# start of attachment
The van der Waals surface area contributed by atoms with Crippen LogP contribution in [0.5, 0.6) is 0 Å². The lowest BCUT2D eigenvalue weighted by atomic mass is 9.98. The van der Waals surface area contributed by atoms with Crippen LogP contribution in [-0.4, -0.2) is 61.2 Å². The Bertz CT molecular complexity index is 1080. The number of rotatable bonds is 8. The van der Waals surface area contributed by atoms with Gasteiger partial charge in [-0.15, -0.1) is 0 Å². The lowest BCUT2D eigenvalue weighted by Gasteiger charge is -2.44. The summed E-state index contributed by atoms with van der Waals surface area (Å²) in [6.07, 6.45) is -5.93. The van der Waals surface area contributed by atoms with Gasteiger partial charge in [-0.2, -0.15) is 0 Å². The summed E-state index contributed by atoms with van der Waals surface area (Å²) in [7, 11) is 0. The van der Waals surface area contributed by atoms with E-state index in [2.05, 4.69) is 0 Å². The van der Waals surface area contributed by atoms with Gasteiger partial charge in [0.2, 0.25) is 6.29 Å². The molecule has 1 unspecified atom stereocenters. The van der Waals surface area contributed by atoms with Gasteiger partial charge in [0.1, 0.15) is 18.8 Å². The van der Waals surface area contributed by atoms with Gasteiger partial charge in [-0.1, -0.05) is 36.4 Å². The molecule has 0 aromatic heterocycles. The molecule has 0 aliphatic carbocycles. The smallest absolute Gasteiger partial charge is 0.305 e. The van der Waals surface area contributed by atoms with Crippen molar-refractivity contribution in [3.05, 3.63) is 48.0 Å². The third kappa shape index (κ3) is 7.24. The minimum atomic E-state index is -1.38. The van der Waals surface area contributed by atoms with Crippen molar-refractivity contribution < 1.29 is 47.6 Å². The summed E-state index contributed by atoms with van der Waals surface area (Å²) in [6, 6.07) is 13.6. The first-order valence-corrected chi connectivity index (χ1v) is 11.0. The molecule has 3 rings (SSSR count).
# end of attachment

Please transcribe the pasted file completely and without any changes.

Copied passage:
The van der Waals surface area contributed by atoms with Crippen LogP contribution in [0.5, 0.6) is 0 Å². The lowest BCUT2D eigenvalue weighted by atomic mass is 9.98. The van der Waals surface area contributed by atoms with Crippen LogP contribution in [-0.4, -0.2) is 61.2 Å². The Bertz CT molecular complexity index is 1080. The number of rotatable bonds is 8. The van der Waals surface area contributed by atoms with Gasteiger partial charge in [-0.15, -0.1) is 0 Å². The lowest BCUT2D eigenvalue weighted by Gasteiger charge is -2.44. The summed E-state index contributed by atoms with van der Waals surface area (Å²) in [6.07, 6.45) is -5.93. The van der Waals surface area contributed by atoms with Gasteiger partial charge in [-0.2, -0.15) is 0 Å². The summed E-state index contributed by atoms with van der Waals surface area (Å²) in [7, 11) is 0. The van der Waals surface area contributed by atoms with E-state index in [2.05, 4.69) is 0 Å². The van der Waals surface area contributed by atoms with Gasteiger partial charge in [0.2, 0.25) is 6.29 Å². The molecule has 1 unspecified atom stereocenters. The van der Waals surface area contributed by atoms with Gasteiger partial charge in [0.1, 0.15) is 18.8 Å². The van der Waals surface area contributed by atoms with Gasteiger partial charge in [-0.1, -0.05) is 36.4 Å². The molecule has 0 aromatic heterocycles. The molecule has 0 aliphatic carbocycles. The smallest absolute Gasteiger partial charge is 0.305 e. The van der Waals surface area contributed by atoms with Crippen molar-refractivity contribution in [3.05, 3.63) is 48.0 Å². The third kappa shape index (κ3) is 7.24. The minimum atomic E-state index is -1.38. The van der Waals surface area contributed by atoms with Crippen molar-refractivity contribution < 1.29 is 47.6 Å². The summed E-state index contributed by atoms with van der Waals surface area (Å²) in [6, 6.07) is 13.6. The first-order valence-corrected chi connectivity index (χ1v) is 11.0. The molecule has 3 rings (SSSR count).